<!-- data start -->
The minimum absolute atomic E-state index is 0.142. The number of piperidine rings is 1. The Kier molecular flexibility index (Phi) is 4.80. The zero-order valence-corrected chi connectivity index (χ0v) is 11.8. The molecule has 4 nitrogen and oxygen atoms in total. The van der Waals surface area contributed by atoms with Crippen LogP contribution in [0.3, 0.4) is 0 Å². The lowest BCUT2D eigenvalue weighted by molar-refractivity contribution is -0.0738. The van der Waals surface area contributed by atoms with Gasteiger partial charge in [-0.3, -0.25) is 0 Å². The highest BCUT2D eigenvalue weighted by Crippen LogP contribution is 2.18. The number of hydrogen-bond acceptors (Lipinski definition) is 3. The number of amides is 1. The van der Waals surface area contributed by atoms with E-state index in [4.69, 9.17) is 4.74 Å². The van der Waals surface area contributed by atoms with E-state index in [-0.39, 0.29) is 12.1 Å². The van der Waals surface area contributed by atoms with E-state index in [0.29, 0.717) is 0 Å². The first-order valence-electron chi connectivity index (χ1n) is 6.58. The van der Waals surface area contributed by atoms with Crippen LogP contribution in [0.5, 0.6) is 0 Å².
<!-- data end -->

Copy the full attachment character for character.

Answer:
The minimum absolute atomic E-state index is 0.142. The number of piperidine rings is 1. The Kier molecular flexibility index (Phi) is 4.80. The zero-order valence-corrected chi connectivity index (χ0v) is 11.8. The molecule has 4 nitrogen and oxygen atoms in total. The van der Waals surface area contributed by atoms with Crippen LogP contribution in [0.3, 0.4) is 0 Å². The lowest BCUT2D eigenvalue weighted by molar-refractivity contribution is -0.0738. The van der Waals surface area contributed by atoms with Gasteiger partial charge in [-0.3, -0.25) is 0 Å². The highest BCUT2D eigenvalue weighted by Crippen LogP contribution is 2.18. The number of hydrogen-bond acceptors (Lipinski definition) is 3. The number of amides is 1. The van der Waals surface area contributed by atoms with E-state index in [4.69, 9.17) is 4.74 Å². The van der Waals surface area contributed by atoms with E-state index in [-0.39, 0.29) is 12.1 Å². The van der Waals surface area contributed by atoms with E-state index in [0.29, 0.717) is 0 Å². The first-order valence-electron chi connectivity index (χ1n) is 6.58. The van der Waals surface area contributed by atoms with Crippen LogP contribution in [0.5, 0.6) is 0 Å².